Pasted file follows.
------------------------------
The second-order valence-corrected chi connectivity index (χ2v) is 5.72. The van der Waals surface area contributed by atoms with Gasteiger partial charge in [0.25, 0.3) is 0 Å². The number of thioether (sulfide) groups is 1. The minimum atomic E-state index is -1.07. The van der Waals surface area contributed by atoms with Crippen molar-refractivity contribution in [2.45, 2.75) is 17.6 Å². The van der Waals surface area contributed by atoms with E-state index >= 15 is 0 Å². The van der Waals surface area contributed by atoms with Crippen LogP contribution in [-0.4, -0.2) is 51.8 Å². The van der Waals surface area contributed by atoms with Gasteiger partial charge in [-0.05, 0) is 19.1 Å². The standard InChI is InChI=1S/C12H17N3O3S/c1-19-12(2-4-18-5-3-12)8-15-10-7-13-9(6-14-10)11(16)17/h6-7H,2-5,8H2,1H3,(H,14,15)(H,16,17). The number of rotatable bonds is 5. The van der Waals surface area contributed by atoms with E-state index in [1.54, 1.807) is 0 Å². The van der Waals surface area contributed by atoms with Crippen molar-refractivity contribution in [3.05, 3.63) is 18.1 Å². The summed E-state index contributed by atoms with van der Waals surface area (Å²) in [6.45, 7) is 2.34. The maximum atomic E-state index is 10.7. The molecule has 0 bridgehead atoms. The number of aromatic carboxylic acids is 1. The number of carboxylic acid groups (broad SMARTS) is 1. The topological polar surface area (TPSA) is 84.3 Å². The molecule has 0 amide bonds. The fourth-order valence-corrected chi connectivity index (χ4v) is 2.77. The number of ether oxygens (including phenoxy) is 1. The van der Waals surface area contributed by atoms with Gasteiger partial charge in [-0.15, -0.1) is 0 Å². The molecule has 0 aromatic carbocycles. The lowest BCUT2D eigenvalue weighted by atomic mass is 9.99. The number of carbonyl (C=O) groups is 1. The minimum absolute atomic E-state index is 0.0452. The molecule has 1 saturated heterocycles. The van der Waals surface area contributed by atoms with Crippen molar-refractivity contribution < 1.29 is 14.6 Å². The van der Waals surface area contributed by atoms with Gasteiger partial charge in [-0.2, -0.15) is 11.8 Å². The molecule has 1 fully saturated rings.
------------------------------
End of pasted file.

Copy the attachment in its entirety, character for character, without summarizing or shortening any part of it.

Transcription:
The second-order valence-corrected chi connectivity index (χ2v) is 5.72. The van der Waals surface area contributed by atoms with Gasteiger partial charge in [0.25, 0.3) is 0 Å². The number of thioether (sulfide) groups is 1. The minimum atomic E-state index is -1.07. The van der Waals surface area contributed by atoms with Crippen molar-refractivity contribution in [2.45, 2.75) is 17.6 Å². The van der Waals surface area contributed by atoms with E-state index >= 15 is 0 Å². The van der Waals surface area contributed by atoms with Crippen LogP contribution in [-0.4, -0.2) is 51.8 Å². The van der Waals surface area contributed by atoms with Gasteiger partial charge in [-0.05, 0) is 19.1 Å². The standard InChI is InChI=1S/C12H17N3O3S/c1-19-12(2-4-18-5-3-12)8-15-10-7-13-9(6-14-10)11(16)17/h6-7H,2-5,8H2,1H3,(H,14,15)(H,16,17). The number of rotatable bonds is 5. The van der Waals surface area contributed by atoms with E-state index in [1.54, 1.807) is 0 Å². The van der Waals surface area contributed by atoms with Crippen molar-refractivity contribution in [3.05, 3.63) is 18.1 Å². The summed E-state index contributed by atoms with van der Waals surface area (Å²) in [6.45, 7) is 2.34. The maximum atomic E-state index is 10.7. The molecule has 0 bridgehead atoms. The number of aromatic carboxylic acids is 1. The number of carboxylic acid groups (broad SMARTS) is 1. The topological polar surface area (TPSA) is 84.3 Å². The molecule has 0 amide bonds. The fourth-order valence-corrected chi connectivity index (χ4v) is 2.77. The number of ether oxygens (including phenoxy) is 1. The van der Waals surface area contributed by atoms with Gasteiger partial charge in [-0.15, -0.1) is 0 Å². The molecule has 0 aromatic carbocycles. The lowest BCUT2D eigenvalue weighted by atomic mass is 9.99. The number of carbonyl (C=O) groups is 1. The minimum absolute atomic E-state index is 0.0452. The molecule has 1 saturated heterocycles. The van der Waals surface area contributed by atoms with Crippen molar-refractivity contribution < 1.29 is 14.6 Å². The van der Waals surface area contributed by atoms with Gasteiger partial charge in [-0.2, -0.15) is 11.8 Å². The molecule has 1 fully saturated rings.